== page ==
Nidderdale Archery Medieval style points
I've said it before and I'll say it again, of all the different styles disciplines and formats that archery may take, my favourite days are the ones spent with a few friends just shooting at random targets. Despite my love for all manner of recurves, flatbows and modern hybrid longbows the bow that suits this style of "roving" is the traditional English Longbow... this is the bow I want in my hand as, with several other archers I tramp across fields shooting at distant marks which one or other may call. The way we do it is that the nearest to the mark will call the next shot. The mark can be anything from an odd coloured clump of grass a branch on the ground or a fence post. This style of shooting means you are often shooting at several hundred yards. A well made 50# bow is quite happy to shoot an arrow 200 yards but for me a day like this requires a minimum of 80#, drawing a heavy bow is a quite unique archery experience, it will require a heavier arrow, nocking a heavy arrow to a heavy bow takes you back to the 15th century and makes you feel.... manly.... couple that with the company of a few friends, the beautiful English countryside and a bright crisp October morning and I am in archery heaven !!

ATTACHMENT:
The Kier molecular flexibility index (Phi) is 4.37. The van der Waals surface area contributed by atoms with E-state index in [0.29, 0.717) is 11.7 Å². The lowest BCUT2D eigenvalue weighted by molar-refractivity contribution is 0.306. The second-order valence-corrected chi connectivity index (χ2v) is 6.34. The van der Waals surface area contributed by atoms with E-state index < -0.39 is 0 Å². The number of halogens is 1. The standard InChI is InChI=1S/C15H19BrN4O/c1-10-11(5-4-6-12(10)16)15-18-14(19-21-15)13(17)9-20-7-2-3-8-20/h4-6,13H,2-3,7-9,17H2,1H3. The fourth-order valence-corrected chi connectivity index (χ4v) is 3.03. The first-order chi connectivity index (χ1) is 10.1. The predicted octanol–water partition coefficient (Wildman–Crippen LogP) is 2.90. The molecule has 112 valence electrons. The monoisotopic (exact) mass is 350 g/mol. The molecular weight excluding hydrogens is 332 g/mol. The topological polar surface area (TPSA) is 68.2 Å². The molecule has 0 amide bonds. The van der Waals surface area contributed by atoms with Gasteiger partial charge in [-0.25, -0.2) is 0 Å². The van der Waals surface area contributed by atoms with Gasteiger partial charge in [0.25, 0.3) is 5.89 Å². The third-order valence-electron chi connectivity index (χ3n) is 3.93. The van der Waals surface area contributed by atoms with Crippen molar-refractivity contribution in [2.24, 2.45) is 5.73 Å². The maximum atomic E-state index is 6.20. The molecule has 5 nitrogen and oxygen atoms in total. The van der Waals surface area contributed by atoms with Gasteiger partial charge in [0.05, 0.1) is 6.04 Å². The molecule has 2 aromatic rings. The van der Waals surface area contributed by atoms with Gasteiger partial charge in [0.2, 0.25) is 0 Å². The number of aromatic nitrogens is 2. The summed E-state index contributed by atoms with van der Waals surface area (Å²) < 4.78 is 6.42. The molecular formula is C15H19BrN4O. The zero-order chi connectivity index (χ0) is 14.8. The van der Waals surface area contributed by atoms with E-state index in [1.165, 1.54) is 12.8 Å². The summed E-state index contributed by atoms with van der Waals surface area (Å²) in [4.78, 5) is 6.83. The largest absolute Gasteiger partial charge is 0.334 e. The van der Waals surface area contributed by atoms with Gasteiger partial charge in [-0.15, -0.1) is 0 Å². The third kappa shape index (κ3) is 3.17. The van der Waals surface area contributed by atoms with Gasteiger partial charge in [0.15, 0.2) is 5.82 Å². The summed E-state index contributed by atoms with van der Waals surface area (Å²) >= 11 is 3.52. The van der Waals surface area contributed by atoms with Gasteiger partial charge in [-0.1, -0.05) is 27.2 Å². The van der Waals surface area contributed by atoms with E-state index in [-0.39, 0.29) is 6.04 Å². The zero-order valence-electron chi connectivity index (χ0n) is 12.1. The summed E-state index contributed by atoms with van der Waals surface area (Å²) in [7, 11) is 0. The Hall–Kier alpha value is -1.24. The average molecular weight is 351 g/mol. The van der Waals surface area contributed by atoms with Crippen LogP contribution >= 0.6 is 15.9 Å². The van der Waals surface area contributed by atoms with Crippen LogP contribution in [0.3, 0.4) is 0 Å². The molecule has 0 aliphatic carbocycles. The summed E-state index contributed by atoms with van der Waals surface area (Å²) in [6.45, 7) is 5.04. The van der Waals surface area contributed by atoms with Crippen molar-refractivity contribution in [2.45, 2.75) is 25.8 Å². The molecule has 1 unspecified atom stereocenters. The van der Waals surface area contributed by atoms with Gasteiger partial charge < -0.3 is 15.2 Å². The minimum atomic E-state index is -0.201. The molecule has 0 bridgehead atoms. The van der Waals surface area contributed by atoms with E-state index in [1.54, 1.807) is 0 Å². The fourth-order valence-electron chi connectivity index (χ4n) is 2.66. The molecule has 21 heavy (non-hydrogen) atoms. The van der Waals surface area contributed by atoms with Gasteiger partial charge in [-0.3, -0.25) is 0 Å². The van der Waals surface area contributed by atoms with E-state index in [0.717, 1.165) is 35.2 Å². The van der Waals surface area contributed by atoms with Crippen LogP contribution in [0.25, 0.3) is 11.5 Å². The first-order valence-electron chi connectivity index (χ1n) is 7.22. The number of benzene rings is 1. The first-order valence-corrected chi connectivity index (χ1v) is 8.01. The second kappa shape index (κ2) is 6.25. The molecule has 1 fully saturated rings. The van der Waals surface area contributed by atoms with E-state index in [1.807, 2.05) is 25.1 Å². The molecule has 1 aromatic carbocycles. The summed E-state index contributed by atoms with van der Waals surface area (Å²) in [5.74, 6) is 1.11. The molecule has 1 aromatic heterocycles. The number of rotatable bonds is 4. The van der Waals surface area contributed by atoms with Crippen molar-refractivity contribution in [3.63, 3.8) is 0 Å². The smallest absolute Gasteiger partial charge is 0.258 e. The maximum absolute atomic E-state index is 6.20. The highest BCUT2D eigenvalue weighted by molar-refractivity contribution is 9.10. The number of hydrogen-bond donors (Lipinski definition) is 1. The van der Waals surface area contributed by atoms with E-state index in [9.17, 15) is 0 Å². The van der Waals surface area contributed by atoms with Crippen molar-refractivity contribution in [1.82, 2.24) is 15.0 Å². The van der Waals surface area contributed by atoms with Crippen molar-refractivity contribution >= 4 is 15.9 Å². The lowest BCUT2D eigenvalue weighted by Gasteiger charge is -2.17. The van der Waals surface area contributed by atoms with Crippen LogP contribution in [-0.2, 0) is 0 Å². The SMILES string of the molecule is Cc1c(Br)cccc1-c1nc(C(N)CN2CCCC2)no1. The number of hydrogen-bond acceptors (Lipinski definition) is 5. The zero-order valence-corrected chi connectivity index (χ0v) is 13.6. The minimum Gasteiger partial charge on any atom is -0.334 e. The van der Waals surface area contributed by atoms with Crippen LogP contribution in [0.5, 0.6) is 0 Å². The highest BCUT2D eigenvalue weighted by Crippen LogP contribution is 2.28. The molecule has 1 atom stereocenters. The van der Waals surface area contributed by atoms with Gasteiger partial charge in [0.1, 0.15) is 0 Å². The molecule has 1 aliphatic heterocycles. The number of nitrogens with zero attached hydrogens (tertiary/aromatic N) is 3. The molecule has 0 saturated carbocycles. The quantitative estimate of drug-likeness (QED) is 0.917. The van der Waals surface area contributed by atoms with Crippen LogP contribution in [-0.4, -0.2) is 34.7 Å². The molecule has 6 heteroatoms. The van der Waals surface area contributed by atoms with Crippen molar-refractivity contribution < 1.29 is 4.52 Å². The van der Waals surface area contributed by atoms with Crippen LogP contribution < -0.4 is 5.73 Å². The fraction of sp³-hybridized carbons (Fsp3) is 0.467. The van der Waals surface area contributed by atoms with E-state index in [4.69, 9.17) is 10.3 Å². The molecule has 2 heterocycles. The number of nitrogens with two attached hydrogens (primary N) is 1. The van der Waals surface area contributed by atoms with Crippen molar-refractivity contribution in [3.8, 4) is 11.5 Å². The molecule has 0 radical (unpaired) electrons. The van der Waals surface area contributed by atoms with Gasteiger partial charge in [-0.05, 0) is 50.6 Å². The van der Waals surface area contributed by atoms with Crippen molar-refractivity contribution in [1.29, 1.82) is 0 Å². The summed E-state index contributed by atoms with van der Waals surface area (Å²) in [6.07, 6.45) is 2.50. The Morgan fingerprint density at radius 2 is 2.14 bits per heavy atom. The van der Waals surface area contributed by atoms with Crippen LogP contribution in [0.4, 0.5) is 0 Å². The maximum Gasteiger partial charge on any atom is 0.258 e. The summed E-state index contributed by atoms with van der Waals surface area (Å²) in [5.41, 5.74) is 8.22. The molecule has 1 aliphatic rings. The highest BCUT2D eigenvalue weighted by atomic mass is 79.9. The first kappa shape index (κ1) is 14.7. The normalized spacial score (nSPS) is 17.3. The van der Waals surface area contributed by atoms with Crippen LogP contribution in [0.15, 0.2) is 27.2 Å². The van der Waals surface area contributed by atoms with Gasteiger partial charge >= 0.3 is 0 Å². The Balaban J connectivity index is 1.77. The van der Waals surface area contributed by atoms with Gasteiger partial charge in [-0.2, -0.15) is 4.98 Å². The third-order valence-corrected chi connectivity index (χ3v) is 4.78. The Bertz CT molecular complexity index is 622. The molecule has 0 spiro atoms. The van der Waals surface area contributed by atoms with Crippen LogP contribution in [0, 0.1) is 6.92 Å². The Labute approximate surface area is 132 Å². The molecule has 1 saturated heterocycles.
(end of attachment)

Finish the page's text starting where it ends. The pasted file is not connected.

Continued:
There can of course be several drawbacks to a day spent sending big 3/8" arrows skyward... the chief amongst them is that you can't tell what the arrow will hit when it returns to earth. Broken tips are something of a given if you are going to play this game. A 3/8" shaft can be quite robust but even they will suffer when hitting a solid object after returning from orbit.
Arrows, as every archer will tell you must not only shoot well but should look good too, this is probably of less importance to a 3D or target shooter as their goal is to score points, however for the roving archer it's all about the archery, it's about the feel of the bow, the sensation of the draw and release and ultimately about that beautiful arc of the arrow. A part of that enjoyment will be the actual look of the arrow, the shape of the fletchings and for me the gentle taper from 3/8" to 5/16" not forgetting the look of the business end... the point.